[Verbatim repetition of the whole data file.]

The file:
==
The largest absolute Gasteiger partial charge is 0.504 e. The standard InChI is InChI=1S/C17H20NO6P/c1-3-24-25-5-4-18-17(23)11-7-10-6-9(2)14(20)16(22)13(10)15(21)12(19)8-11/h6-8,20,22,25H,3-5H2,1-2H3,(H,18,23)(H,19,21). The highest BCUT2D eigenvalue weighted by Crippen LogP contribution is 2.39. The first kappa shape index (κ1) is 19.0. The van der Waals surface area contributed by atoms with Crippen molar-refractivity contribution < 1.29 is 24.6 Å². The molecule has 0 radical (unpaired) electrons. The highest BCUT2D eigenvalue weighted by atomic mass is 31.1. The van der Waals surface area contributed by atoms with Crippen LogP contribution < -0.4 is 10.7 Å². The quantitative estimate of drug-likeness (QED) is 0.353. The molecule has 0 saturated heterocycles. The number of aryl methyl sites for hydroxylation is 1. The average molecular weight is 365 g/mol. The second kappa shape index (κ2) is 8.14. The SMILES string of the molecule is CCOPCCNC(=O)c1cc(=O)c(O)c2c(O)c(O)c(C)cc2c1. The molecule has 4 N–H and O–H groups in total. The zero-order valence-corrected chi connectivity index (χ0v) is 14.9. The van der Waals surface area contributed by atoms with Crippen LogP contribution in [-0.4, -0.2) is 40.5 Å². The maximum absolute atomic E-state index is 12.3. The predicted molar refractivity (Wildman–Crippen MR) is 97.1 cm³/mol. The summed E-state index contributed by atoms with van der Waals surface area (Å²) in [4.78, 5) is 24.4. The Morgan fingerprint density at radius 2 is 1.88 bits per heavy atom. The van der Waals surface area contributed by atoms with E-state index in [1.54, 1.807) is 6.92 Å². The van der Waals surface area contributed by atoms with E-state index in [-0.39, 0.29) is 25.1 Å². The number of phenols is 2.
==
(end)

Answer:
The largest absolute Gasteiger partial charge is 0.504 e. The standard InChI is InChI=1S/C17H20NO6P/c1-3-24-25-5-4-18-17(23)11-7-10-6-9(2)14(20)16(22)13(10)15(21)12(19)8-11/h6-8,20,22,25H,3-5H2,1-2H3,(H,18,23)(H,19,21). The highest BCUT2D eigenvalue weighted by Crippen LogP contribution is 2.39. The first kappa shape index (κ1) is 19.0. The van der Waals surface area contributed by atoms with Crippen molar-refractivity contribution < 1.29 is 24.6 Å². The molecule has 0 radical (unpaired) electrons. The highest BCUT2D eigenvalue weighted by atomic mass is 31.1. The van der Waals surface area contributed by atoms with Crippen LogP contribution < -0.4 is 10.7 Å². The quantitative estimate of drug-likeness (QED) is 0.353. The molecule has 0 saturated heterocycles. The number of aryl methyl sites for hydroxylation is 1. The average molecular weight is 365 g/mol. The second kappa shape index (κ2) is 8.14. The SMILES string of the molecule is CCOPCCNC(=O)c1cc(=O)c(O)c2c(O)c(O)c(C)cc2c1. The molecule has 4 N–H and O–H groups in total. The zero-order valence-corrected chi connectivity index (χ0v) is 14.9. The van der Waals surface area contributed by atoms with Crippen LogP contribution in [-0.4, -0.2) is 40.5 Å². The maximum absolute atomic E-state index is 12.3. The predicted molar refractivity (Wildman–Crippen MR) is 97.1 cm³/mol. The summed E-state index contributed by atoms with van der Waals surface area (Å²) in [4.78, 5) is 24.4. The Morgan fingerprint density at radius 2 is 1.88 bits per heavy atom. The van der Waals surface area contributed by atoms with E-state index in [1.54, 1.807) is 6.92 Å². The van der Waals surface area contributed by atoms with E-state index in [-0.39, 0.29) is 25.1 Å². The number of phenols is 2.